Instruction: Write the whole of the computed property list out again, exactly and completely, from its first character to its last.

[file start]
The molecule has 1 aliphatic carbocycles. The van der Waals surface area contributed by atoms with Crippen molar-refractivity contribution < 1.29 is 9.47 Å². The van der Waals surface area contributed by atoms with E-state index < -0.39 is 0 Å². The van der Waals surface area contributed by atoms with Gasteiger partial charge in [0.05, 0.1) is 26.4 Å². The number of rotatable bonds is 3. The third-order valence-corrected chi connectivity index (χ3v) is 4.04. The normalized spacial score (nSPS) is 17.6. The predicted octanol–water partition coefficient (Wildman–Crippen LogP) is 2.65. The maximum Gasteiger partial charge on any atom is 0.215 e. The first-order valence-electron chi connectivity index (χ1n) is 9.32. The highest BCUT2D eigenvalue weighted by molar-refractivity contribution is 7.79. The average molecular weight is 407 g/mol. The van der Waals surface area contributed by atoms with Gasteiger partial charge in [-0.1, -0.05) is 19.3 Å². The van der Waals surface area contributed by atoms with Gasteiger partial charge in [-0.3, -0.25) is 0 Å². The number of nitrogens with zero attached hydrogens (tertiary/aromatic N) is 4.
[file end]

The molecule has 1 aliphatic carbocycles. The van der Waals surface area contributed by atoms with Crippen molar-refractivity contribution < 1.29 is 9.47 Å². The van der Waals surface area contributed by atoms with E-state index < -0.39 is 0 Å². The van der Waals surface area contributed by atoms with Gasteiger partial charge in [0.05, 0.1) is 26.4 Å². The number of rotatable bonds is 3. The third-order valence-corrected chi connectivity index (χ3v) is 4.04. The normalized spacial score (nSPS) is 17.6. The predicted octanol–water partition coefficient (Wildman–Crippen LogP) is 2.65. The maximum Gasteiger partial charge on any atom is 0.215 e. The first-order valence-electron chi connectivity index (χ1n) is 9.32. The highest BCUT2D eigenvalue weighted by molar-refractivity contribution is 7.79. The average molecular weight is 407 g/mol. The van der Waals surface area contributed by atoms with Gasteiger partial charge in [-0.1, -0.05) is 19.3 Å². The van der Waals surface area contributed by atoms with Gasteiger partial charge in [-0.3, -0.25) is 0 Å². The number of nitrogens with zero attached hydrogens (tertiary/aromatic N) is 4.